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Drug treatments for covid-19: living systematic review and network meta-analysis

BMJ 2020; 370 doi: (Published 30 July 2020) Cite this as: BMJ 2020;370:m2980

Rapid Response:

Re: Drug treatments for covid-19: living systematic review and network meta-analysis

I think several aspects of the way this living systematic review/meta-analysis is reported are highly problematic. The highly positive conclusion and presentation of hydroxychloroquine brings these particular aspects into sharp focus.

The infographic, abstract, and readers' note are sure to be the most-read part of this review: and from them, you would get the impression that the analyses were up-to-date with emerging evidence, as of 21 July. In fact, the evidence in the analyses is a month older and that's a lot in Covid-19 trial time.

The only clue at the top level of this review this it is missing the very large trial on hydroxychloroquine (and one of the only very large trials overall) known to the public since June [1], is if you examine the infographic closely enough to pick up on what "Upcoming" data sources means. That should be clearer to non-experts, not just in the fine-print and on a hover note. As that infographic isn't in the PDF, there is no clue in the highly-skimmed part of that version that the conclusions on hydroxychloroquine are known to have been affected by the bias of including atypical early results. That such a large volume of data is missing from this version isn't even listed as a limitation of the study.

The way 21 July is often chosen throughout this document instead of the date that really reflects the age of the evidence is problematic beyond the infographic as well. As too, is the design choice for the summary table, giving such a bright green "most beneficial" colour-coding to findings with low/very low certainty.

The message being sent by that colour-coded table is deeply misleading, even apart from the fact that it is so out-of-date on hydroxychloroquine. A strength of network meta-analysis is identifying superior treatments, but it can't do that when there isn't enough data to be even mildly certain: in that circumstance, a report should not give the impression to non-methodological experts that it has done so. That's even more critical when it's known only a small fraction of the evidence on an intervention is included in the analysis.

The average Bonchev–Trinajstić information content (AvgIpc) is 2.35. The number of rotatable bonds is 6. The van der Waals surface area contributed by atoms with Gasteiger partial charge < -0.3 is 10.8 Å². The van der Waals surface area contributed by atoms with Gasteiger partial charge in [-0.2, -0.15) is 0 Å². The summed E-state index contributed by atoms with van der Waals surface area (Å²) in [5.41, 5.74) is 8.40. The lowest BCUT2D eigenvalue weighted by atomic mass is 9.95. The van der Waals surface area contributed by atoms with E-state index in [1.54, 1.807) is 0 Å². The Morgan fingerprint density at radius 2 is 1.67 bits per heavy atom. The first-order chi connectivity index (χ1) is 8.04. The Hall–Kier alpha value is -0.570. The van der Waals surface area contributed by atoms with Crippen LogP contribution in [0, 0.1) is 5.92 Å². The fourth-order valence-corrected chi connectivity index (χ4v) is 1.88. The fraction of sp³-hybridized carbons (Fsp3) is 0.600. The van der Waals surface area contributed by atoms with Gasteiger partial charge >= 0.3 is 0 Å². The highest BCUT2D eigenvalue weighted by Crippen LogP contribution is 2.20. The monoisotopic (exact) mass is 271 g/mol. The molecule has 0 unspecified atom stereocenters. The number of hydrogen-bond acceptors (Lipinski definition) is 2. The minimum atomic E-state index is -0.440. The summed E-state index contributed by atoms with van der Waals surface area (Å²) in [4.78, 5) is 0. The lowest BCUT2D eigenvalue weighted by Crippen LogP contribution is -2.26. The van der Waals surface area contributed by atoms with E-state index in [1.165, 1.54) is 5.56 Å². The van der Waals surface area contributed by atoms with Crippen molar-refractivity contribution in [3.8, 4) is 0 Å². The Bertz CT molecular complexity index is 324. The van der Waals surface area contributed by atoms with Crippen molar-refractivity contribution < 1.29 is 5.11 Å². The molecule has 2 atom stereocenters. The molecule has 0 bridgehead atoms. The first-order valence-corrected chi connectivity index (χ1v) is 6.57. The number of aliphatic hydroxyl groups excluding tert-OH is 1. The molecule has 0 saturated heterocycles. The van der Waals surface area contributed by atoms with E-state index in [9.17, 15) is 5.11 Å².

This is a design/methodological problem. That's demonstrated, I believe, in the risk that the next update may not entirely solve this problem, given that the report of the RECOVERY trial [2] doesn't include the outcome given a bright green "most beneficial" rating. There is something inherently absurd in a system that could potentially highlight an intervention shown in a dominating large trial to be "associated with an increased length of hospital stay and increased risk of progressing to invasive mechanical ventilation or death" [2] with a bright green "most beneficial" signal for "time to symptom resolution" based on some small outlier trials.

In a situation like this, either the entire analysis should have been held off, or at least analyses on hydroxychloroquine clearly flagged as out-of-date and not included in the summary table, with no statement about its benefits highlighted in the abstract.

Given how few large and/or high quality trials there are for treatments of this disease, the benefit of a network meta-analysis based on data published in journals or preprints from June 2020 was likely to be of marginal benefit anyway, so fast-tracking wasn't likely to be of great benefit. As it's reported, I think this review is a misleading addition to the debate over treatment for Covid-19 at the end of July 2020.



Competing interests: No competing interests

01 August 2020
Hilda Bastian
Writer, meta-scientist